All over the United States, school districts continue to modify their curricula to raise grades and test scores in an effort to uplift a sagging educational system.
But these efforts come at a cost: time once dedicated to enrichment programs is being reduced or eliminated, including music classes, art lessons, and one subject in particular: physical education.
But in their efforts to increase academic performance, are administrators in fact hindering their own progress?
Tony Giannini believes so. “It’s a proven fact that body movement and exercise increase brain function.” Giannini, who owns All Star Karate in Stratford, NJ, works with his local school system to provide character education in concert with physical activity.
“Those that are pushing for reducing these classes… are they fully understanding the benefits that physical education can have on the overall performance of a child? Physical activity leads to lower obesity levels, helping a child create a habit of exercise and fitness, and a great way to form bonds and to be social.”
With 45 states and the District of Columbia having adopted the Common Core standards, schools have increasingly moved school time hours away from PE and recess in favor of test-preparation classes.
However, studies suggest that the reduction or elimination of physical activity during the school day will lead to a lower quality of life for children.
According to the Journal of the American Medical Association, obesity rates in children have doubled over the past 30 years, and 18% of children are considered obese. In addition, countries whose education systems are rated among the top in the world schedule blocks of time for unstructured play or activity.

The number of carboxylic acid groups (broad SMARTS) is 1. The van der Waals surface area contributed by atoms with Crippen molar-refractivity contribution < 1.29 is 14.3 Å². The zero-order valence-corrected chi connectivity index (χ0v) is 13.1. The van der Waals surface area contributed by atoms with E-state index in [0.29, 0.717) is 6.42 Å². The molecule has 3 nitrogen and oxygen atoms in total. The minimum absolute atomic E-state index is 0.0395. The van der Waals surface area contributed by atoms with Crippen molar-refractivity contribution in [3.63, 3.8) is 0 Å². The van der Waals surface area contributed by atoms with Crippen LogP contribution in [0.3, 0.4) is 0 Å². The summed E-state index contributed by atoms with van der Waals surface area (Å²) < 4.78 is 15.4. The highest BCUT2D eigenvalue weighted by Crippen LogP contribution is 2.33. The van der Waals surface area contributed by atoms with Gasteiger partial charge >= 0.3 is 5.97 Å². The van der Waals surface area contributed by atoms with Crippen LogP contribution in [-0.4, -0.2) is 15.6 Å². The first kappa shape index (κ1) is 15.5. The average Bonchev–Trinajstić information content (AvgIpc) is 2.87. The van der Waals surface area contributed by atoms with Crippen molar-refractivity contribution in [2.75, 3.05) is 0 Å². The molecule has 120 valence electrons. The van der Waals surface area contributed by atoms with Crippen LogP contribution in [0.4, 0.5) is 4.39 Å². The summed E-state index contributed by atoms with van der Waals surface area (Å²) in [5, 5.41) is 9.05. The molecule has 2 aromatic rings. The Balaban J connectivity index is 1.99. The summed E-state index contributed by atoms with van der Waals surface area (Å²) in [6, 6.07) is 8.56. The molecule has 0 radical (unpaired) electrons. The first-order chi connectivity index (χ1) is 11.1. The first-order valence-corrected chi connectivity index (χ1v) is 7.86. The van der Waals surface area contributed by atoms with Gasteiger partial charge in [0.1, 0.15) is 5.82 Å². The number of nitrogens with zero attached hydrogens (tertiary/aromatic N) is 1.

So other than pulling a child out of public education and placing them in a private school, what can a parent do to ensure their health and well being?
Giannini offers a simple solution. “Take your kids to the park and let them play. We’re all busy, I have a five year old son that is a fireball, and I know people have busy lives and schedules. If physical activity is important to you, and they’re not giving it to the kids at school, you’ve got to make that time and do it. Show your kid the importance of physical education by being a good role model, and participate in your own fitness program.”
Another option for many parents is to enroll them in different structured after school physical activities. Nationwide there are programs available for children of all ages, including gymnastics, sports, dance and martial arts.
Giannini offers these tips on what to look for in a structured physical activity for kids:
- Children should be encouraged to try different activities. Find out what they like and what they are interested in. What don’t they like? Feel them out to see where they are leaning towards.
- For younger children, it is our responsibility as parents to choose the activities for them that make sense. Find something that they enjoy, expose them to that, and make sure it will be a positive experience for them.
- Make sure the children understand the idea of commitment. That they are going to do it for a certain amount of time and that you want them to have fun and be successful, and get to a certain level.
- Relate to your kids and help them understand what it’s like to follow through. If a kid faces a challenge or adversity and the parent lets them quit, that does nothing to build a child’s confidence. And that habit will go into other areas of their lives.
- Programs that have a high emphasis on competition and physical ability may not be the best for a beginner.
- Avoid over scheduling. If your kids are in a structured activity every single evening, they can become overwhelmed.
Tony Giannini is a child development expert and martial arts school owner who resides in Stratford, New Jersey. Tony is a frequent presenter at elementary schools where he teaches the ABC’s of success program. He also shares his physical activities that build character through his new program Awesome Karate Drills. For more information, visit http://www.awesomekaratedrills.com.